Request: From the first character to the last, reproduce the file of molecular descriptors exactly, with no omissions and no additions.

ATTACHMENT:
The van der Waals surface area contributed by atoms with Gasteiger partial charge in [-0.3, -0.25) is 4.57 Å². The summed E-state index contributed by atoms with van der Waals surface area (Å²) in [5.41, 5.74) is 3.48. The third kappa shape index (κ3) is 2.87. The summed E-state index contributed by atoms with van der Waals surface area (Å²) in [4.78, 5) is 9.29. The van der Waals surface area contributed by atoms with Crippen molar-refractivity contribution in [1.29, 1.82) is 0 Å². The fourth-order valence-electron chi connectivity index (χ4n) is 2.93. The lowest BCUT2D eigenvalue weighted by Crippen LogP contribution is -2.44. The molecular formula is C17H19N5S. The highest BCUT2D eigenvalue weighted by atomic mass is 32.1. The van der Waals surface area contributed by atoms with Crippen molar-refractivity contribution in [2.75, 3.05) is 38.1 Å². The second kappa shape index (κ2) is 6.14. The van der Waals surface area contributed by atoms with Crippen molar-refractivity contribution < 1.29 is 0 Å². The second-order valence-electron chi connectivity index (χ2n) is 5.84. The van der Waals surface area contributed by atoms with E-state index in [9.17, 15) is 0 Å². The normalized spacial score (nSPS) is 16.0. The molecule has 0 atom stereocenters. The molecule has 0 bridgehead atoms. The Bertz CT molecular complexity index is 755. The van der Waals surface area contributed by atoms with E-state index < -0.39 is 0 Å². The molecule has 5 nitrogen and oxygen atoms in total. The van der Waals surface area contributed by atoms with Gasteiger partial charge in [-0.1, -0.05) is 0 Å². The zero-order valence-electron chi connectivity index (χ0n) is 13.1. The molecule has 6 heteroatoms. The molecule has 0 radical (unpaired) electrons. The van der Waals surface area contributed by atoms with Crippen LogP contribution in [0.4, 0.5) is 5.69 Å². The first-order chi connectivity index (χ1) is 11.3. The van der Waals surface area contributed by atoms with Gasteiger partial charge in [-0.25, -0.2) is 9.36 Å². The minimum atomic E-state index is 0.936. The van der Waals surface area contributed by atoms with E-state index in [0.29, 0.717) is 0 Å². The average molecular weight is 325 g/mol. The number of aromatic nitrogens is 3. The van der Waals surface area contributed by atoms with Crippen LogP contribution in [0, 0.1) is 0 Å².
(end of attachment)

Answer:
The van der Waals surface area contributed by atoms with Gasteiger partial charge in [-0.3, -0.25) is 4.57 Å². The summed E-state index contributed by atoms with van der Waals surface area (Å²) in [5.41, 5.74) is 3.48. The third kappa shape index (κ3) is 2.87. The summed E-state index contributed by atoms with van der Waals surface area (Å²) in [4.78, 5) is 9.29. The van der Waals surface area contributed by atoms with Crippen molar-refractivity contribution in [1.29, 1.82) is 0 Å². The fourth-order valence-electron chi connectivity index (χ4n) is 2.93. The lowest BCUT2D eigenvalue weighted by Crippen LogP contribution is -2.44. The molecular formula is C17H19N5S. The highest BCUT2D eigenvalue weighted by atomic mass is 32.1. The van der Waals surface area contributed by atoms with Crippen molar-refractivity contribution in [2.75, 3.05) is 38.1 Å². The second kappa shape index (κ2) is 6.14. The van der Waals surface area contributed by atoms with Crippen molar-refractivity contribution < 1.29 is 0 Å². The second-order valence-electron chi connectivity index (χ2n) is 5.84. The van der Waals surface area contributed by atoms with E-state index in [9.17, 15) is 0 Å². The normalized spacial score (nSPS) is 16.0. The molecule has 0 atom stereocenters. The molecule has 0 bridgehead atoms. The Bertz CT molecular complexity index is 755. The van der Waals surface area contributed by atoms with E-state index < -0.39 is 0 Å². The molecule has 5 nitrogen and oxygen atoms in total. The van der Waals surface area contributed by atoms with Gasteiger partial charge in [-0.1, -0.05) is 0 Å². The zero-order valence-electron chi connectivity index (χ0n) is 13.1. The molecule has 6 heteroatoms. The molecule has 0 radical (unpaired) electrons. The van der Waals surface area contributed by atoms with Crippen LogP contribution in [0.4, 0.5) is 5.69 Å². The first-order chi connectivity index (χ1) is 11.3. The van der Waals surface area contributed by atoms with Gasteiger partial charge in [-0.25, -0.2) is 9.36 Å². The minimum atomic E-state index is 0.936. The van der Waals surface area contributed by atoms with E-state index in [0.29, 0.717) is 0 Å². The average molecular weight is 325 g/mol. The number of aromatic nitrogens is 3. The van der Waals surface area contributed by atoms with Crippen LogP contribution in [0, 0.1) is 0 Å².